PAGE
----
The Foundation for Change: Honoring Fathers and Parents Everywhere

Action Against Hunger CEO Andrea Tamburini visits a community in Northern Bahr el Ghazal, South Sudan.
Action Against Hunger CEO Andrea Tamburini visits a community in Northern Bahr el Ghazal, South Sudan. Photo: Action Against Hunger, South Sudan.

This Father’s Day, we pay tribute to fathers around the world fighting to protect their children from hunger and give them lives full of promise. Andrea Tamburini, CEO of Action Against Hunger, reflects on the importance of investing in fathers, mothers, and communities to achieve a world free from hunger. 

I was a humanitarian worker in places like Kosovo, Gaza, and Darfur, Sudan before I became CEO of Action Against Hunger. What I witnessed in these places still inspires me every day—and haunts me. I consider it my duty—as CEO, and as a father—to never forget that this work is about parents who, through no fault of their own, struggle to feed their children and keep them safe.

Before I was a father myself, no matter where I was, I always noticed the sense of pride fathers show in their children: the way they smile when their kids are running around, or being silly, as if to say, "Oh yes, that one is mine." That pride a father shows with just a simple gesture, a hand on their child's head, or a wink.

Now that I am a father of two, especially in recent times, watching the news, I am often struck with a very physical sense of connection to the fathers Action Against Hunger serves. The photographs of fathers crossing oceans as refugees, holding their children tight in the midst of terrible danger. Fathers in war zones, running, with their children in their arms. That instinct to protect your children physically—to pick them up and hold them tight—bridges distance instantly. Every parent recognizes that feeling. It connects us across great divides of all kinds.

In January 2012, I traveled to northern Kenya, which was badly affected by a major food crisis. I had just become a father, and my son was seven months old. When you are an aid worker, you develop a “professional lens”–like doctors do—to cope with the suffering that you witness. We have a job to do: we have to put our feelings aside and focus on delivering what is needed to save people’s lives. But in Kenya, when we got to one of Action Against Hunger’s emergency nutrition centers, I literally found it hard to go through the front door.

Inside, I saw a young mother seeking urgent care for her severely malnourished child. She did not know if he would survive. When I looked at her face, I saw my wife, Lesley. When I looked at her child, I saw my seven-month-old son, Matteo.

I could see how afraid she was, but still also so full of courage. I remember thinking, “I will never be as strong as you are. You are a hero.” My professional lens was broken. Action Against Hunger’s program was the only thing that stood between this mother and catastrophe—losing her child. As a father, I felt her pain. But I also learned from her. The people we serve have given me a deeper sense of duty. To do everything in my power to prevent children from ever experiencing extreme hunger in the first place.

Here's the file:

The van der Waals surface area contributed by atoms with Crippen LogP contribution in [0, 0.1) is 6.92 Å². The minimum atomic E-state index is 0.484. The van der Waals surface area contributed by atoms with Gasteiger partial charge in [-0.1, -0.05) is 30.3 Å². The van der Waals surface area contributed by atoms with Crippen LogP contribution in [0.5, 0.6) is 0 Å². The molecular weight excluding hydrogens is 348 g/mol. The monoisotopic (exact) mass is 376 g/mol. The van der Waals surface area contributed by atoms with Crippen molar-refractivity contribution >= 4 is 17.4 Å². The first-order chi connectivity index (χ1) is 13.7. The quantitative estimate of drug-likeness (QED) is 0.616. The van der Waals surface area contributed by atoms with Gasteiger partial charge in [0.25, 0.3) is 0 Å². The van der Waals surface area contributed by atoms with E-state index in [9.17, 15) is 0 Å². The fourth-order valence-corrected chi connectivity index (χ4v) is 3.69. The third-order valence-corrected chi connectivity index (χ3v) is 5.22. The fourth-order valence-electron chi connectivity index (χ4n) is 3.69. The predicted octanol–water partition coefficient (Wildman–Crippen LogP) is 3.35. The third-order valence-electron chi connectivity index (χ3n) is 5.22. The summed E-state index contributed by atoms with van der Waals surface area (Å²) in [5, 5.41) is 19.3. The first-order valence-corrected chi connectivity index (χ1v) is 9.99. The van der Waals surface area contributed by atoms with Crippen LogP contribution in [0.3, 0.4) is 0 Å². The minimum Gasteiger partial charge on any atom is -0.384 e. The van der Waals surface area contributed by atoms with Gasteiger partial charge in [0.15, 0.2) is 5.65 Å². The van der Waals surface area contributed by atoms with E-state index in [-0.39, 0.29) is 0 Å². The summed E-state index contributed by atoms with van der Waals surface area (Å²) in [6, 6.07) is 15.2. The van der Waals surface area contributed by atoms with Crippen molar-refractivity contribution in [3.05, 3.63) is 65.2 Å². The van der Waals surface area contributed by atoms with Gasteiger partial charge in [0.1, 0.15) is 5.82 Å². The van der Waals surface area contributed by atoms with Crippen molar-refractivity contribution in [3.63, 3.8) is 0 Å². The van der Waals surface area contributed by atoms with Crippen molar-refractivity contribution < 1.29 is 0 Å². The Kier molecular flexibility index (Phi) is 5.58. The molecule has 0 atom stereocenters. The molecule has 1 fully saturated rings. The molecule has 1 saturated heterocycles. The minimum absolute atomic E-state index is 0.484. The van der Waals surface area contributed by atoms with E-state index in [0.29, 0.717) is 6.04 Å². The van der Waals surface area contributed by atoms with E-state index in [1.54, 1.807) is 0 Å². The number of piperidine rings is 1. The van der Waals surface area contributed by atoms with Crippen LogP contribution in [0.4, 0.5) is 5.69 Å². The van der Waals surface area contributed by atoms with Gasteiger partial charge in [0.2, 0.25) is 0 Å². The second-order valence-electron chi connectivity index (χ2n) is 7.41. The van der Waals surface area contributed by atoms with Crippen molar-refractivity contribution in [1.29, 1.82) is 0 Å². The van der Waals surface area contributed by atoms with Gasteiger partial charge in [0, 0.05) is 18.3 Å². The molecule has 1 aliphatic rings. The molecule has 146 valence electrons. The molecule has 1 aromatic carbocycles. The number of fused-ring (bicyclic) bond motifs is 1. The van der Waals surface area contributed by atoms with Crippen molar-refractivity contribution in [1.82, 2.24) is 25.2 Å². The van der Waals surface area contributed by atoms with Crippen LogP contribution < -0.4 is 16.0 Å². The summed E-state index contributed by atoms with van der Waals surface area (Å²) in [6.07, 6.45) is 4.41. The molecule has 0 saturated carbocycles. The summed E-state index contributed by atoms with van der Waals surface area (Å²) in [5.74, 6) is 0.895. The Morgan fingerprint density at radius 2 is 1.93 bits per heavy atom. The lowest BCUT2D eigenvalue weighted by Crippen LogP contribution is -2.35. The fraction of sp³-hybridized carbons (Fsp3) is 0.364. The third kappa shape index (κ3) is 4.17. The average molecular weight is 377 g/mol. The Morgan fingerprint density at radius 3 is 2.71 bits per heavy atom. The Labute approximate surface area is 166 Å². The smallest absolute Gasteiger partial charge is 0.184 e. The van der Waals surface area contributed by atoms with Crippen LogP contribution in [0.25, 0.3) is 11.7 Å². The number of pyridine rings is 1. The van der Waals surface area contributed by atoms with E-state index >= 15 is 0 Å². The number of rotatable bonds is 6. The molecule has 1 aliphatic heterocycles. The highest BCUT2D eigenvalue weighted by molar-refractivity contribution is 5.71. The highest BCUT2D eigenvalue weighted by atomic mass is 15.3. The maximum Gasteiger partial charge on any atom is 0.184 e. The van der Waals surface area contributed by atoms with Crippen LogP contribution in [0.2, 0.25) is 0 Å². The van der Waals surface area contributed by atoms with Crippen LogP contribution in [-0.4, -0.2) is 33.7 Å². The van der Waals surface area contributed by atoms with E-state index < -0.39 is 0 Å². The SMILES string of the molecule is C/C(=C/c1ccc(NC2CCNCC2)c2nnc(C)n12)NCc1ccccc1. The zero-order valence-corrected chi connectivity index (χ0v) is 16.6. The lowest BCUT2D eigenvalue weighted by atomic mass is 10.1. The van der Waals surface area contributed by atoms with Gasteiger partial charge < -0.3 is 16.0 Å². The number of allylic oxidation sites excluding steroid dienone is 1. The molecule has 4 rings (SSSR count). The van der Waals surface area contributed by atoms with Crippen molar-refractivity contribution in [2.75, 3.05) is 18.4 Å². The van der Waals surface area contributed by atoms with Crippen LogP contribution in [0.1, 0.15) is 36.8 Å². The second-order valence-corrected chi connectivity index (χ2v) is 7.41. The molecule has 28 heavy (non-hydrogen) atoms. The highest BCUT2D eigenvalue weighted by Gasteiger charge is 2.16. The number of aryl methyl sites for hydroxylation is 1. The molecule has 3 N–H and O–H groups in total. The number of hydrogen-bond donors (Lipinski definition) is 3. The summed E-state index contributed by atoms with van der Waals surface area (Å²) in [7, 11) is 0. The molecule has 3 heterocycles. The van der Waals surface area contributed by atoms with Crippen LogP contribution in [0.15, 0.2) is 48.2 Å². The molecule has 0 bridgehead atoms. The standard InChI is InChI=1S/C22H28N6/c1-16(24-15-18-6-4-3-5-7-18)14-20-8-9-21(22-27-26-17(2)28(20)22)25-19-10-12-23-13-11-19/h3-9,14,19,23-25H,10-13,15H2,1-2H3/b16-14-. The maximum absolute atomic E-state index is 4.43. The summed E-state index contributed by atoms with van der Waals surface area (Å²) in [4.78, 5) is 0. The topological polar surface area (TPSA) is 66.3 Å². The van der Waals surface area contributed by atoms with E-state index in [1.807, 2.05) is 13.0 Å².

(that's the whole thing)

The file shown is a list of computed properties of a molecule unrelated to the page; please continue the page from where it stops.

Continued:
The strength, determination, and compassion among families, neighbors, and complete strangers is the foundation of the global movement to end hunger that Action Against Hunger is leading. No single organization can achieve such a revolution alone. In many of the places we work, we are building on, and investing in, the local potential and systems that already exist. We aim to strengthen local capacity to prevent and eliminate hunger. That is the source of lasting change. Our “Porridge Moms” program in northeast Nigeria is just one promising example. In fact, research shows that for every dollar invested in nutrition, there is a $16 return on investment.

And we don’t just focus on mothers—we are also working to educate and encourage fathers to take a more active role in their children’s nutrition and health. In Kenya and elsewhere, we organize father-to-father support groups, teaching them about healthy feeding and care practices to improve their children’s nutrition, mobilizing them to support the health of mothers, and helping them rethink traditional gender roles that perpetuate the idea that parenting is “women’s work.” 

We all want our kids to thrive, and we will do whatever we can to help them achieve their dreams. That is what I am thinking about this Father’s Day. Those dreams begin with the fundamentals: safety, enough nutritious food, clean water, and good health. And that is what Action Against Hunger is working to deliver every day, in 50 countries. We are committed to leaving no father, mother, or child behind. 

On behalf of the parents and communities we are honored to partner with around the world, thank you for being part of our mission. Working together, we won’t give up. Until the world is free from hunger. For everyone. For good. 

Happy Father’s Day.

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About Andrea Tamburini

Andrea Tamburini

Andrea Tamburini is the CEO of Action Against Hunger-USA.

Tags: Kenya , Nutrition